Thanks, Ed. That was a wonderful introduction. I feel very much at home here tonight -- after all, I am a former Washington Senator.
Well, following Ed Stack is a tough job, but not as tough as the job I had last month. I threw out the first ball down in Atlanta. That's tough -- especially when you're wearing a twenty-five pound bulletproof vest. But I practiced. And we had a great time. I was with two of my children, Albert and Sarah. We went through the locker rooms, then out on the field where some of the players gave us batting tips. Just before I walked to the mound I turned to my kids and asked if they had any last minute advice. "Dad," Albert said, "just don't embarrass us."
I'll try not to embarrass myself tonight -- and not just for their sake. Because I'm a fan. When I look out over the ballplayers tonight I remember every single one of you. I've seen each of you perform. The least I can do is try not to strike out.
I must say, I don't remember all of you with great affection. Because when I was growing up my Spring and Fall was spent in Washington. Most of my friends rooted for the Senators. Not exactly the best team in baseball. So my friends weren't too happy when Yogi or Ted Williams were in town. The Senators were owned by Clark Griffith. I'm sure you remember his sardonic sense of humor -- a little like Bob Dole's. And one day, after he saw his team getting pounded again, he said, "The fans like home runs. And we have developed a pitching staff to accomodate our fans."
But whoever we rooted for -- whatever team you played for -- all of you are heros, and deserve to be. These days, there are people that attack baseball. "Where have you gone, Joe Dimaggio?" asks the cover of last week's Sports Illustrated. Ridiculous. That was a good song but a dumb question. Joe is right here. Our admiration for him and his life should be no less than it was back in 1941.
And what about the larger point? Are there still Joe Dimaggios -- and Bob Fellers and Roy Campanellas and Stan Musials? Just ask my children and their friends -- maybe as they're looking at baseball cards of Cal Ripken jr., or Jim Abbott or Dave Dravecky, or Kirby Puckett. The heros are still around. Lots of them. There are many who see reflected in baseball, the entire fabric of American life. Certainly those of us in politics see it. During the last few months -- especially during that jobs bill debate -- we kept reminding ourselves, "Babe Ruth struck out 1330 times." And as we have tried to get the new Administration to work together, I think of Jack Morris, after one of the World Series games two years ago, when a reporter asked how "he" had won it. "'I' didn't win it," he said. "There's no 'I' in team."
But with all due respect to those who are here, baseball is not just the great ballplayers. It's not even the majors. It is a Little League coach, walking halfway to home plate to throw underhand so a six-year old can get his first hit. It's parents taking off early to show up at a game, attache case between their legs, shouting "Good eye, good eye," when their kid takes a pitch. It's seeing a kid step into the box, knocking imaginary mud off his cleats in a way that is the product of a thousand watched games. Or just out in the back yard by himself, throwing a ball into a chalked off strike zone, announcing each pitch exactly the way it would be done by Phil Rizzuto or Ernie Harwell or Harry Carey or Mel Allen. And it is a trip to Cooperstown which -- thanks to the foresight and generosity of the Clark family -- so many families do each year, visiting a part of New York they would never otherwise visit. It's also one of the strongest bonds between parents and their children.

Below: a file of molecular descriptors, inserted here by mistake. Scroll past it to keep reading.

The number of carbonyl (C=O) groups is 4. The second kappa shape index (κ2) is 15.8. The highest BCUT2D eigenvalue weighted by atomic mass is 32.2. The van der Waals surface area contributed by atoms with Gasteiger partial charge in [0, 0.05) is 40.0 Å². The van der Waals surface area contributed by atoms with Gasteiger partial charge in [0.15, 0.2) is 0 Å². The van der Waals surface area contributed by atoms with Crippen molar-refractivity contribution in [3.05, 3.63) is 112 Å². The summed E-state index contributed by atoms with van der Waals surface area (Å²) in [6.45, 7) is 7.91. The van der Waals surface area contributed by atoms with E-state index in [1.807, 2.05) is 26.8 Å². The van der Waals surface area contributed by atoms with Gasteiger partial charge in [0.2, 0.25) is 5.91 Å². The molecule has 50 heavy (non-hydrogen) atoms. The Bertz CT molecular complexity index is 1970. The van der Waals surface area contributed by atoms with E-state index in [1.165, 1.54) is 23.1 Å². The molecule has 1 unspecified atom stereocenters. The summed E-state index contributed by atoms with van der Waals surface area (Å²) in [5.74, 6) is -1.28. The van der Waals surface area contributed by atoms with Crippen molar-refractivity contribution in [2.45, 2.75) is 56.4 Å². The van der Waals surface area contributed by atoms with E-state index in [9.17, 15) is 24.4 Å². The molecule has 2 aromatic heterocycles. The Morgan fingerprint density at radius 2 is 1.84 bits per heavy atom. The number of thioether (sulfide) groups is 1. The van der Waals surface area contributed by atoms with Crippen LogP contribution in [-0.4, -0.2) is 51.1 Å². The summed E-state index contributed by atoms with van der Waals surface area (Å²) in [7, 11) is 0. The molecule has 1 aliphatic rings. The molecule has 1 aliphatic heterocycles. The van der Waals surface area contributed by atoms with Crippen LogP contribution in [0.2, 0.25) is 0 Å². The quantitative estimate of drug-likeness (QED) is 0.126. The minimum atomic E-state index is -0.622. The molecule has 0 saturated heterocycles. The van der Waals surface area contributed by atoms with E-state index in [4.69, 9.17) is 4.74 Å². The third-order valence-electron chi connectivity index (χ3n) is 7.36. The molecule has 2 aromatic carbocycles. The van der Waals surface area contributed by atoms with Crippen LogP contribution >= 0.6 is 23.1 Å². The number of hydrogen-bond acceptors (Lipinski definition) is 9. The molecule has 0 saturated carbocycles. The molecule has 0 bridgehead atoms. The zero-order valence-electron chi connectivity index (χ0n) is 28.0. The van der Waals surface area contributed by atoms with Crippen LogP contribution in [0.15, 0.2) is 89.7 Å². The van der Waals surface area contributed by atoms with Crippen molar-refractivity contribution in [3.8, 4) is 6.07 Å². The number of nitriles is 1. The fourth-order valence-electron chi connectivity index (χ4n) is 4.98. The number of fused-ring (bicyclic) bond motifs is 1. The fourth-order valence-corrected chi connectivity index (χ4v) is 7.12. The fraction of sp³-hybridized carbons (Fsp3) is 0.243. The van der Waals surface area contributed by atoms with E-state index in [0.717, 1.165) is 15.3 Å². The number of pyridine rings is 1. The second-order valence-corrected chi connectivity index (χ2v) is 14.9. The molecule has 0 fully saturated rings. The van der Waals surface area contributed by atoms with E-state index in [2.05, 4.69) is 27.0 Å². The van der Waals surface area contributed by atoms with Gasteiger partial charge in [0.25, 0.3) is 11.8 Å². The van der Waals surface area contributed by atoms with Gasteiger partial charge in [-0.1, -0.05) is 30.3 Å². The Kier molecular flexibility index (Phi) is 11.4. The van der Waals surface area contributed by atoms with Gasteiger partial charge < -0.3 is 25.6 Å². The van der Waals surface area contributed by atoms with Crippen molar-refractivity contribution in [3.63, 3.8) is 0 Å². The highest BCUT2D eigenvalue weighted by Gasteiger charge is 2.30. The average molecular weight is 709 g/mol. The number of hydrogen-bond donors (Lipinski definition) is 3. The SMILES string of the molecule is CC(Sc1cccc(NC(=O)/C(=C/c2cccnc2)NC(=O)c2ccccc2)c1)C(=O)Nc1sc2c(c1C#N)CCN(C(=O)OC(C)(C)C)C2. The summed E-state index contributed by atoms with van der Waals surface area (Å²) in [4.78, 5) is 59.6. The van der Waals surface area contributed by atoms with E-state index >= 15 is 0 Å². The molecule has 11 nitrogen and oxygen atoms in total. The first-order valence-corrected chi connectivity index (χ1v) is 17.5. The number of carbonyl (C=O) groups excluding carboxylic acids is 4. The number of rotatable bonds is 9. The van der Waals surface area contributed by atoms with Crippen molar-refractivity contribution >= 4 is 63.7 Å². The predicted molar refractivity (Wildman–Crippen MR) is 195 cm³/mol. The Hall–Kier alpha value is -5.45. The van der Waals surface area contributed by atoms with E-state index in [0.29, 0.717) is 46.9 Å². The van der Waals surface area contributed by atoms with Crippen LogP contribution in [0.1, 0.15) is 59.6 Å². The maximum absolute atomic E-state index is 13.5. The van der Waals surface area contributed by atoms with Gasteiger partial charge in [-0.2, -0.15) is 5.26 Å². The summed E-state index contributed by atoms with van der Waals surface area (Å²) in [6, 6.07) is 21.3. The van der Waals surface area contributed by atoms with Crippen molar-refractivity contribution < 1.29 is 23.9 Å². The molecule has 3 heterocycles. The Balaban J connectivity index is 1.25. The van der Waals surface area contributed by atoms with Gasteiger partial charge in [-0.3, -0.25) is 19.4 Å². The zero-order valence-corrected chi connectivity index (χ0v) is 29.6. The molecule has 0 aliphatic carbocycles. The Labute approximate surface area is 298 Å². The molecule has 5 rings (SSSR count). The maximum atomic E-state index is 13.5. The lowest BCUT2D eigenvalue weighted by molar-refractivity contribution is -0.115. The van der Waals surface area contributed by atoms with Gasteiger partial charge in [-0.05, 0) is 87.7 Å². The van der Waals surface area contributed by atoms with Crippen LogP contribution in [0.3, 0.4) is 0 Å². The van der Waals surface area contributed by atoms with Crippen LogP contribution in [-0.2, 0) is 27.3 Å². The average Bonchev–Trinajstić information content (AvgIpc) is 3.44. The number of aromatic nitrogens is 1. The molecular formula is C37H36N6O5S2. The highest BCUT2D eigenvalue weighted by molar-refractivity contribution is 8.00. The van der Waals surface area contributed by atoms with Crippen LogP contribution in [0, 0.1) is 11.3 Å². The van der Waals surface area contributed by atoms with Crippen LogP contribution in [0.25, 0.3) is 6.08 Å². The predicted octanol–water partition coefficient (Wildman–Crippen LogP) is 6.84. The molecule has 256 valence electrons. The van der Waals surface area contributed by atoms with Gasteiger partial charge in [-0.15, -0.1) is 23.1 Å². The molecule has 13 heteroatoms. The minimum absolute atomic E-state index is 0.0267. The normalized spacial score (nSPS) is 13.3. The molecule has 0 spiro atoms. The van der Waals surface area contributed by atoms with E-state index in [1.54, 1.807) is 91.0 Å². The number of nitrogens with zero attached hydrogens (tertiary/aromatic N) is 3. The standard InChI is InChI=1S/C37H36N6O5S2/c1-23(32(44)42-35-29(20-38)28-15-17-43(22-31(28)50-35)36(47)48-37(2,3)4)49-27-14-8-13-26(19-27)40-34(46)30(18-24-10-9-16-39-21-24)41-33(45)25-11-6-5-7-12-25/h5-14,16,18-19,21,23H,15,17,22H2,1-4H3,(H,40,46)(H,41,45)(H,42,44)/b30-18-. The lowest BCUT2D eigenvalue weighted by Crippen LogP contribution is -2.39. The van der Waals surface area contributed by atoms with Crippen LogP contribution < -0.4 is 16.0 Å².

I say children because it's not just boys that play baseball any more -- especially in the Gore household. I was reminded of this yesterday when I read Tom Boswell's piece about Damon Buford. He's playing for the Orioles, and when the Blue Jays came in there were four other players on the field whose fathers had played big-league ball: David Segui, Todd Stottlemyre, Dick Schofield and Roberto Alomar. It says something nice when a child wants to follow a father's footsteps.
But the bond goes deeper than that. You start out sitting on the couch with a three-year old, watching games on tv. Then you're throwing popups, hoping desperately the ball won't hit your kid on the head. At some point most of us become spectators again.. But the link is still there. I know families down in Tennessee where even in the throes of adolescence, when father and son aren't talking for days, they can still say "How'd the Braves do?" and sit down to watch a game.
Some of you know, that my son was hit by a car coming out of an Oriole's game. We will never forget how, during his stay in the hospital, Brooks Robinson came by to help lift his spirits. And one of the best things about his recovery was seeing him run and climb and jump -- I remember seing his grandmother try to pull him off a tree down in Tennessee when he was still in a cast. Now, every time we go out to throw a ball around it's a reminder of what a wonderful privilege it is -- playing baseball with your child. And I'm confident that as Albert grows and plays with his own children, he will form the same kind of bond, one deeper than words -- even deeper than those balls that Yogi or Ted or Joe used to hit off Senator pitching in Griffith Stadium all those decades back.
Thank you for having me tonight. And thanks to every Hall of Famer for thrilling me and millions of Americans with your sheer excellence, great competitive spirit ... and grace under pressure.